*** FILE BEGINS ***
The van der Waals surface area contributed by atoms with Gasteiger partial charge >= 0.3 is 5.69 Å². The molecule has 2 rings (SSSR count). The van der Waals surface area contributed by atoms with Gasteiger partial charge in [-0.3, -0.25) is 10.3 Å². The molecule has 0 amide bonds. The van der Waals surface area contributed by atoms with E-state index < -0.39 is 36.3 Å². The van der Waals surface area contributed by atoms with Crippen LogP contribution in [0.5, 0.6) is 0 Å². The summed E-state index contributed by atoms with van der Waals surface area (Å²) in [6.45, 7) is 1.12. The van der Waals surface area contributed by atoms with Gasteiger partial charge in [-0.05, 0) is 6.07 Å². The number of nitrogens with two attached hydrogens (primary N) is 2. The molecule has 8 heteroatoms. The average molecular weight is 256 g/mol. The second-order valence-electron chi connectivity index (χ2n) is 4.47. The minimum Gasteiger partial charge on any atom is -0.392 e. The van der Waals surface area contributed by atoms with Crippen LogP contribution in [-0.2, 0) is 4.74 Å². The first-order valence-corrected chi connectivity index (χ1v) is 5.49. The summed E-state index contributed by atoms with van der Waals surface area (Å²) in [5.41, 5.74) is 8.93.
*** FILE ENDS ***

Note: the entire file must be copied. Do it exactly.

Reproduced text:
The van der Waals surface area contributed by atoms with Gasteiger partial charge >= 0.3 is 5.69 Å². The molecule has 2 rings (SSSR count). The van der Waals surface area contributed by atoms with Gasteiger partial charge in [-0.3, -0.25) is 10.3 Å². The molecule has 0 amide bonds. The van der Waals surface area contributed by atoms with E-state index < -0.39 is 36.3 Å². The van der Waals surface area contributed by atoms with Crippen LogP contribution in [0.5, 0.6) is 0 Å². The summed E-state index contributed by atoms with van der Waals surface area (Å²) in [6.45, 7) is 1.12. The van der Waals surface area contributed by atoms with Gasteiger partial charge in [-0.05, 0) is 6.07 Å². The number of nitrogens with two attached hydrogens (primary N) is 2. The molecule has 8 heteroatoms. The average molecular weight is 256 g/mol. The second-order valence-electron chi connectivity index (χ2n) is 4.47. The minimum Gasteiger partial charge on any atom is -0.392 e. The van der Waals surface area contributed by atoms with Crippen LogP contribution in [-0.2, 0) is 4.74 Å². The first-order valence-corrected chi connectivity index (χ1v) is 5.49. The summed E-state index contributed by atoms with van der Waals surface area (Å²) in [5.41, 5.74) is 8.93.